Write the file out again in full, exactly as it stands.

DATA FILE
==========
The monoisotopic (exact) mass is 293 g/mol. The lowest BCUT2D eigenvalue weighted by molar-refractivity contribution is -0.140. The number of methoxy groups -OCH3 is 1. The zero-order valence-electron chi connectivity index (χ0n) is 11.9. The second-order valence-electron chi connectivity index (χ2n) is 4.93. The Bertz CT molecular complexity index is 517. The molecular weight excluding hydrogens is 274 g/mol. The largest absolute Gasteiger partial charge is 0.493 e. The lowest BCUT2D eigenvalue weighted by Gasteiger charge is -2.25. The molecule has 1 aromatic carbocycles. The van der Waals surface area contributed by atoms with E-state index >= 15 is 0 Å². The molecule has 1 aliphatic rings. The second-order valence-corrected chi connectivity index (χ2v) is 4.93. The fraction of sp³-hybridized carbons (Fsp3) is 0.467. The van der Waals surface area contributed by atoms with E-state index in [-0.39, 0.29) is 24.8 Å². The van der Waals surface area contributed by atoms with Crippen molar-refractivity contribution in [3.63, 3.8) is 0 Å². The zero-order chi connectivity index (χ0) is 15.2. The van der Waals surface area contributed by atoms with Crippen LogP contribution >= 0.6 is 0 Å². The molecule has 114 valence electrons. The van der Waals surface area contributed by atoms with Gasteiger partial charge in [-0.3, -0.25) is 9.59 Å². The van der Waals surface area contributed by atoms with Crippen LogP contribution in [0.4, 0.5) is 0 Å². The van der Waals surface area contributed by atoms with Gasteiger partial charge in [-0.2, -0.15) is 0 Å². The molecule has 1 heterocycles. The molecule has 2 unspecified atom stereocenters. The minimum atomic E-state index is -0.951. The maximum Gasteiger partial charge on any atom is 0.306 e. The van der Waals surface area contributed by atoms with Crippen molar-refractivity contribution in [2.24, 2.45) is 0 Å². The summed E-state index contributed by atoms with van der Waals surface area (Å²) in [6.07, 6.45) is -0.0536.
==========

The monoisotopic (exact) mass is 293 g/mol. The lowest BCUT2D eigenvalue weighted by molar-refractivity contribution is -0.140. The number of methoxy groups -OCH3 is 1. The zero-order valence-electron chi connectivity index (χ0n) is 11.9. The second-order valence-electron chi connectivity index (χ2n) is 4.93. The Bertz CT molecular complexity index is 517. The molecular weight excluding hydrogens is 274 g/mol. The largest absolute Gasteiger partial charge is 0.493 e. The lowest BCUT2D eigenvalue weighted by Gasteiger charge is -2.25. The molecule has 1 aromatic carbocycles. The van der Waals surface area contributed by atoms with E-state index >= 15 is 0 Å². The molecule has 1 aliphatic rings. The second-order valence-corrected chi connectivity index (χ2v) is 4.93. The fraction of sp³-hybridized carbons (Fsp3) is 0.467. The van der Waals surface area contributed by atoms with E-state index in [-0.39, 0.29) is 24.8 Å². The van der Waals surface area contributed by atoms with Crippen molar-refractivity contribution in [3.63, 3.8) is 0 Å². The zero-order chi connectivity index (χ0) is 15.2. The van der Waals surface area contributed by atoms with Crippen LogP contribution >= 0.6 is 0 Å². The molecule has 114 valence electrons. The van der Waals surface area contributed by atoms with Gasteiger partial charge in [-0.3, -0.25) is 9.59 Å². The van der Waals surface area contributed by atoms with Crippen LogP contribution in [0.4, 0.5) is 0 Å². The van der Waals surface area contributed by atoms with Gasteiger partial charge in [-0.2, -0.15) is 0 Å². The molecule has 1 heterocycles. The molecule has 2 unspecified atom stereocenters. The minimum atomic E-state index is -0.951. The maximum Gasteiger partial charge on any atom is 0.306 e. The van der Waals surface area contributed by atoms with Crippen molar-refractivity contribution in [2.24, 2.45) is 0 Å². The summed E-state index contributed by atoms with van der Waals surface area (Å²) in [6.07, 6.45) is -0.0536.